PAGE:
A team of astronomers have observed what they believe to be a neutron star being born following a supernova first detected in 1987, in a satellite galaxy of the Milky Way 170,000 light-years from Earth, dubbed SN 1987A.
Until now, astronomers weren't sure if the neutron star survived the powerful event and didn't just collapse in on itself to form a black hole — but a new paper published last week in The Astrophysical Journal suggests that it may have survived after all.
That means the neutron star would be a millennial, no older than 33.
If confirmed, it would be the youngest neutron star known to mankind, as Astronomy reports. To date, the youngest supernova remnant is the 330 years old Cassiopeia A, about 11,000 light-years away from Earth inside the Milky Way.
Analyzing high-resolution imagery from the Atacama Large Millimeter/submillimeter Array (ALMA) in Chile, a team of astronomers was able to get a closer look at what was left behind following SN 1987A.
They found a hot "blob" inside the core of the supernova, likely a gas cloud shrouding the neutron star. The star itself would be far too small to be detected directly, as it's extremely small and dense — the mass of 1.4 times the Sun inside a sphere that's only 15 miles across.
"We were very surprised to see this warm blob made by a thick cloud of dust in the supernova remnant," Mikako Matsuura from Cardiff University who made the discovery with ALMA, said in a statement.
The discovery by the ALMA team supports the new theoretical study published last week.
"There has to be something in the cloud that has heated up the dust and which makes it shine. That’s why we suggested that there is a neutron star hiding inside the dust cloud," Matsuura added.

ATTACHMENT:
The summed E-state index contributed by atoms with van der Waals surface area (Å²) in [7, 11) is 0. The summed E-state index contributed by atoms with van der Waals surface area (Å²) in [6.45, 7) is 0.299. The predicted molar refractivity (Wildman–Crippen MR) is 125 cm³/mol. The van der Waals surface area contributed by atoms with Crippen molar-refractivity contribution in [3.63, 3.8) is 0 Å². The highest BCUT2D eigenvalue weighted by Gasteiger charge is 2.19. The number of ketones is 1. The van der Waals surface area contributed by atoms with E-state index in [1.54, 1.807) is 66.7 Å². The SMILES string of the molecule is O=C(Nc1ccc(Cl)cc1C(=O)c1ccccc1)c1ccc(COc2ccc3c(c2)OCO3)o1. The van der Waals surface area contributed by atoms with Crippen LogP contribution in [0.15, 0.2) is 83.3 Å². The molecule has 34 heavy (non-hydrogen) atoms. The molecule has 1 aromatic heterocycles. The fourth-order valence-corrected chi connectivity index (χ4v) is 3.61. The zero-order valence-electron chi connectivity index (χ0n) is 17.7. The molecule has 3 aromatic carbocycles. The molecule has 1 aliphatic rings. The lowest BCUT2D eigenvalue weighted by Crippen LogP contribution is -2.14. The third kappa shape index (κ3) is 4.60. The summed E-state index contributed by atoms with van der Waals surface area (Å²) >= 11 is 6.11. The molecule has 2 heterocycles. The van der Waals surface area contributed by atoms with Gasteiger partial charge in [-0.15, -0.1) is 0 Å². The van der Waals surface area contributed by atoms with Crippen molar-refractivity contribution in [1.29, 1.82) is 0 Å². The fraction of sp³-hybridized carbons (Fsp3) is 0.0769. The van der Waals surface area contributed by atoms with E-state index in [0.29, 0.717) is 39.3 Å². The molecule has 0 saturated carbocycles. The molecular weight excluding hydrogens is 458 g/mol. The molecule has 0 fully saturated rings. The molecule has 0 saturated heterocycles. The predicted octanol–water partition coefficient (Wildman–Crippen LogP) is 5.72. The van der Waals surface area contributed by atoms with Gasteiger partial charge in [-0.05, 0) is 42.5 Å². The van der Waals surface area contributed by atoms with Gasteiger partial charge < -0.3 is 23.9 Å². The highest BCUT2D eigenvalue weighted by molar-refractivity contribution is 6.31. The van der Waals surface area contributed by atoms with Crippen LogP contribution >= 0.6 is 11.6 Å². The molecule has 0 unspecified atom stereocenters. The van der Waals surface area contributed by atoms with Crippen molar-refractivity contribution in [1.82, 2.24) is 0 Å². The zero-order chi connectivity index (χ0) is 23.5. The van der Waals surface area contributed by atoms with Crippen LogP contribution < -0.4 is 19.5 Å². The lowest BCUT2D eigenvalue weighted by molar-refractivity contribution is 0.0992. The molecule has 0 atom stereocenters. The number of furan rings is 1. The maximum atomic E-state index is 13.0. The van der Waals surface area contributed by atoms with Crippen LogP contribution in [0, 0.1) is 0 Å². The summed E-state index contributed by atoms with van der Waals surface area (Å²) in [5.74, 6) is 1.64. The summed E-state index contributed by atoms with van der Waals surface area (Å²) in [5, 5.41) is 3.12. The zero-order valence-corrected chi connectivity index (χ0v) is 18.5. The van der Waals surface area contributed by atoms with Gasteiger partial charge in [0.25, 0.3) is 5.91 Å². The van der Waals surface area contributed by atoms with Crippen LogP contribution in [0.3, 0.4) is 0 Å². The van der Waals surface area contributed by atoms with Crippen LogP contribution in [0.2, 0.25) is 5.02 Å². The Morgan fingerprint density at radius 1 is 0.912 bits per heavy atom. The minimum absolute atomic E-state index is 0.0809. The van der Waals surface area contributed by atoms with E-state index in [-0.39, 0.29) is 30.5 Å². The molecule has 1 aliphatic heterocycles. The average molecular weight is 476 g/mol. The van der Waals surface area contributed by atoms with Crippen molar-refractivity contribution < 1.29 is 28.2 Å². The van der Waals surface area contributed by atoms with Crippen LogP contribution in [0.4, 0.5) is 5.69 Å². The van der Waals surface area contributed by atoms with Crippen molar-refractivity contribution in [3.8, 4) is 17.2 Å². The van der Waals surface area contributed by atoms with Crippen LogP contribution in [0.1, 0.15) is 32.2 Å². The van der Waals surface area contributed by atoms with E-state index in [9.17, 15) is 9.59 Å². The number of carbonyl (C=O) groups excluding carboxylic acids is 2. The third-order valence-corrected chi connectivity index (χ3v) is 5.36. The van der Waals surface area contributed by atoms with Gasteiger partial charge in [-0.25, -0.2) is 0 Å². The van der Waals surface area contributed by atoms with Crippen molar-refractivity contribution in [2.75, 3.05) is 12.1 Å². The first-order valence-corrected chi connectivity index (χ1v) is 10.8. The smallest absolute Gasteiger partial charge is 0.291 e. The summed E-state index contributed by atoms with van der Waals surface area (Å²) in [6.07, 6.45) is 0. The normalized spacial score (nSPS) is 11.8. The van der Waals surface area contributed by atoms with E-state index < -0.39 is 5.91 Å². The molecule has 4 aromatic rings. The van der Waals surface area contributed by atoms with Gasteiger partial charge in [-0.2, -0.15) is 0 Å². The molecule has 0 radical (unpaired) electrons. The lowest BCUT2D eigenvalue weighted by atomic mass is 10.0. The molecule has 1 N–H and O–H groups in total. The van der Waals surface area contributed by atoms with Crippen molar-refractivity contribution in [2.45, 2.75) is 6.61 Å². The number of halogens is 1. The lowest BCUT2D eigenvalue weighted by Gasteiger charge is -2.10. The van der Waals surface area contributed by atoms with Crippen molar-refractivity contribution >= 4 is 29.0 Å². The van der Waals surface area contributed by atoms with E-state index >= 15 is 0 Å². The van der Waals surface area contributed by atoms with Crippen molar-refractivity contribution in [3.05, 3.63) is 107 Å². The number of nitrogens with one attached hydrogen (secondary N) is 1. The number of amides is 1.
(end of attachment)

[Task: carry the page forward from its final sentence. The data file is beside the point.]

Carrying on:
"In spite of the supreme complexity of a supernova explosion and the extreme conditions reigning in the interior of a neutron star, the detection of a warm blob of dust is a confirmation of several predictions," lead author Dany Page, astrophysicist at the National Autonomous University of Mexico, explained in the statement.
According to computer models, the neutron star would have been sent screaming through space at hundreds of kilometers per second. The location where the ALMA team found it is exactly where it would be today, according to the models.
The theoretical star was also found to be extremely bright, in large part thanks to its hypothesized temperature of around five million degrees Celsius.
It will take time until the existence of the star can be confirmed. The dust and gas around the supernova need to subside further for astronomers to say with any certainty that the extremely young star really exists.
READ MORE: Hot 'blob' points to a neutron star lurking in Supernova 1987A [Astronomy]
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